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The federal government hit the official debt ceiling today. Which means the Treasury Department can’t sell more bonds to raise cash t pay the government’s bills.

Unless it finds a way to finesse the debt limit.

The first steps of an effort that Treasury Secretary Janet Yellen has told Congress could postpone a potential government default until June or so fell into place today. The Treasury is deferring payments into two government-run retirement funds to cut outlays and to do an end run about the debt limit accounting rules.

The deferrals involve the Civil Service Retirement and Disability Fund, which provides defined benefits to retired and disabled federal employees, and the Postal Service Retiree Health Benefits Fund, which provides postal-service retiree health-benefit-premium payments.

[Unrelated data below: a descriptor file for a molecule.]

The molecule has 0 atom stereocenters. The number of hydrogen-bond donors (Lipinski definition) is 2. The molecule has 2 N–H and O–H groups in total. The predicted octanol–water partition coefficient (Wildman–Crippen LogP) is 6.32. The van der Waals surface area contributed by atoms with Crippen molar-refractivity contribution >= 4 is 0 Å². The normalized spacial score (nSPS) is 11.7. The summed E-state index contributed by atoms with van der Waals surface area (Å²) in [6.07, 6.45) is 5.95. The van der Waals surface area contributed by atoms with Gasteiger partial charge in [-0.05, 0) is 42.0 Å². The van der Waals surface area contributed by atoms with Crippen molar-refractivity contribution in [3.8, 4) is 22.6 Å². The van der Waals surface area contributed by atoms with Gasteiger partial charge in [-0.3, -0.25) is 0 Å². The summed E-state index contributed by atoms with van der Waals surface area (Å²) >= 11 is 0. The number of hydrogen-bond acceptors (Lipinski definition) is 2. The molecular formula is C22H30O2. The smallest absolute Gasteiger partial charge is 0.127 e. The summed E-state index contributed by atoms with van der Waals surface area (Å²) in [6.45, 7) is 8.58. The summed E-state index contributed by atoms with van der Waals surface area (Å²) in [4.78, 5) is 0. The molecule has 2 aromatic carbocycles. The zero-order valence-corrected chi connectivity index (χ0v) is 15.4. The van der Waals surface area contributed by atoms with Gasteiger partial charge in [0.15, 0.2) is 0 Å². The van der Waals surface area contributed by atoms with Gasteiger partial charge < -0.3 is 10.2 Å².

Deferring the payments will lower Treasury’s need to borrow. (It will also help on debt limit accounting since the Treasuries held by these funds count against the federal debt limit.) This isn’t the first time that Treasury has used deferrals on payments to these funds to avoid triggering a debt ceiling default. So these are tried and true plays in the Treasury debt ceiling playbook. (The funds will have to be repaid in the future–assuming that Congress does eventually raise the debt ceiling.)

From here, though, each step takes the Treasury a little further into more unfamiliar territory.